The Flowers of Evil (Oxford World's Classics) (English and French Edition)
Charles Baudelaire, James A. McGowan
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NOTE: I used an older de-DRM pack on some of my recent AZW3 files, which is known to cause problems with AZW3 files and certain Kindles. I did not know this until recently, and am therefore re-uploading corrected versions of these. This is the corrected version of this book.
The Flowers of Evil, which T.S. Eliot called the greatest example of modern poetry in any language, shocked the literary world of nineteenth century France with its outspoken portrayal of lesbian love, its linking of sexuality and death, its unremitting irony, and its unflinching celebration of the seamy side of urban life. Including the French texts and comprehensive explanatory notes to the poems, this extraordinary body of love poems restores the six poems originally banned in 1857, revealing the richness and variety of the collection.
About the Series: For over 100 years Oxford World's Classics has made available the broadest spectrum of literature from around the globe. Each affordable volume reflects Oxford's commitment to scholarship, providing the most accurate text plus a wealth of other valuable features, including expert introductions by leading authorities, voluminous notes to clarify the text, up-to-date bibliographies for further study, and much more.
Note: Surprised that there wasn't more Baudelaire here already, so here you go. A classic and highly recommended!
Before a wand and flute. Your childlike head lolls with the weight Of all your idleness, And sways with all the slackness of A baby elephant’s, And your lithe body bends and stretches Like a splendid barque That rolls from side to side and wets With seas its tipping yards. As when the booming glaciers thaw They swell the waves beneath, When your mouth’s water floods into The borders of your teeth, I know I drink a gypsy wine, Bitter, subduing, tart, A liquid sky that strews and
also the ‘soft enchantress’ and ‘majestic child’ of ‘The Splendid Ship’, But ‘Poison’ tells us that the poison which flows from her eyes is more powerful than wine or opium. But all that is not worth the prodigy Of your saliva, girl, That bites my soul, and dizzies it, and swirls It down remorselessly, Rolling it, fainting, to the underworld! And ‘To a Madonna’ joins a tradition of poetic celebration, where the poet imagines various aspects of his passion as ornaments for the beloved, with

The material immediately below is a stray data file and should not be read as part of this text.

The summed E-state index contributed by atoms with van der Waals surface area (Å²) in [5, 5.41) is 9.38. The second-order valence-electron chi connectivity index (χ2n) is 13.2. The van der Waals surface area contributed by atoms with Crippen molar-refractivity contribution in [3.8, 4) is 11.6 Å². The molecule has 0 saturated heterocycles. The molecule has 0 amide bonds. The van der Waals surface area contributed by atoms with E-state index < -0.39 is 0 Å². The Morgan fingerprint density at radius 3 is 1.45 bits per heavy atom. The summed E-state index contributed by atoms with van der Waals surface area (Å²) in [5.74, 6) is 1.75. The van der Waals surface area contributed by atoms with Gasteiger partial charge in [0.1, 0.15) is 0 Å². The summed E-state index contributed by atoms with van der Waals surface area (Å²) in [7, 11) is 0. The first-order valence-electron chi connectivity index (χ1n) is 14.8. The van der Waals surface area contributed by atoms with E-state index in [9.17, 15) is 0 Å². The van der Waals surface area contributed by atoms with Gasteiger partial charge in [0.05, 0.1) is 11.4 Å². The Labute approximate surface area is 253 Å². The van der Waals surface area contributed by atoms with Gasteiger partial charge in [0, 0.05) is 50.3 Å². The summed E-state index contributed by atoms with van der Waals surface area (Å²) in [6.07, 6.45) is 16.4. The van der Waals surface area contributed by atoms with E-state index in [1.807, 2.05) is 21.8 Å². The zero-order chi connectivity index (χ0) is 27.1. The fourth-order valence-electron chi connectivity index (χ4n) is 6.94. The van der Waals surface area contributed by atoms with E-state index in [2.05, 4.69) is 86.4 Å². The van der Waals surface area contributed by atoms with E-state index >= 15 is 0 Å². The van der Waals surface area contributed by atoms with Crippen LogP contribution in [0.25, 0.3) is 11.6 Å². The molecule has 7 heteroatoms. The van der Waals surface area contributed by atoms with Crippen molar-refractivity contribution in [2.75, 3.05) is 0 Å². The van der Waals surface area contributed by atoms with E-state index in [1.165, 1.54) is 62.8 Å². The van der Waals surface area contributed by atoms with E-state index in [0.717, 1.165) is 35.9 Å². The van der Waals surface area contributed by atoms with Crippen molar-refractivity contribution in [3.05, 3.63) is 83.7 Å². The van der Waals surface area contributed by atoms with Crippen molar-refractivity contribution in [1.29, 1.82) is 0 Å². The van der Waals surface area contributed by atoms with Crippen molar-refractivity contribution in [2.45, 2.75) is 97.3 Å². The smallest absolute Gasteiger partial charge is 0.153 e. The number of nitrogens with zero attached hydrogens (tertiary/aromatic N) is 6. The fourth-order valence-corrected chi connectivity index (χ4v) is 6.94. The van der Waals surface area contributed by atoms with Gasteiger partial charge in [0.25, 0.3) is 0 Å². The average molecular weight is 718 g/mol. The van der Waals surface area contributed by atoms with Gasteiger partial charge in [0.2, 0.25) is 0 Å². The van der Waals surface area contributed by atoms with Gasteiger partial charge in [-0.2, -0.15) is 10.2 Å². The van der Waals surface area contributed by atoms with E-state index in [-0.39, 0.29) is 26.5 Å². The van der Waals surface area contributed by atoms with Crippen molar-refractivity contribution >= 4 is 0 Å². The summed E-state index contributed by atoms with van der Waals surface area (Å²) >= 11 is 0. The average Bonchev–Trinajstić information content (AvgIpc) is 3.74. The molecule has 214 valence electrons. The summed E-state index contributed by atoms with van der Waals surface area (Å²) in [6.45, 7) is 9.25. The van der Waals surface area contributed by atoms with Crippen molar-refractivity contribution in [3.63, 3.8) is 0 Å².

Around me roared the nearly deafening street. Tall, slim, in mourning,* in majestic grief, A woman passed me, with a splendid hand Lifting and swinging her festoon and hem; Nimble and stately, statuesque of leg. I, shaking like an addict, from her eye, Black sky, spawner of hurricanes, drank in Sweetness that fascinates, pleasure that kills. One lightning flash … then night! Sweet fugitive Whose glance has made me suddenly reborn, Will we not meet again this side of death? Far from
overflows herself, Becomes a mournful, languorous flood Invisibly, mysteriously Flowing into my deepest heart. The sheaf opens out In a thousand flowers That Phoebe, delighted, Touches with colours— Arches and falls In a rain of tears. My dear, made lovelier by the night, How sweet to me when on your breast To listen to the old lament That softly sobs about the pools! Moon, sounding water, quivering trees, The blessed midnight all above— Your melancholy purity Becomes the mirror
the water; when he tried to grasp his beloved, he was drowned. 103. Dawn Aurora: the goddess of the dawn (Roman). WINE Baudelaire published in 1851 a serious study entitled ‘Concerning Wine and Hashish’; wine, he decided in that work, functions best as consolation for the working class (as in no. 105), but ultimately drunkenness is blameable as an artificial attempt to escape from the problems of being human. The poems in this section, though, sometimes take a different view. 105. The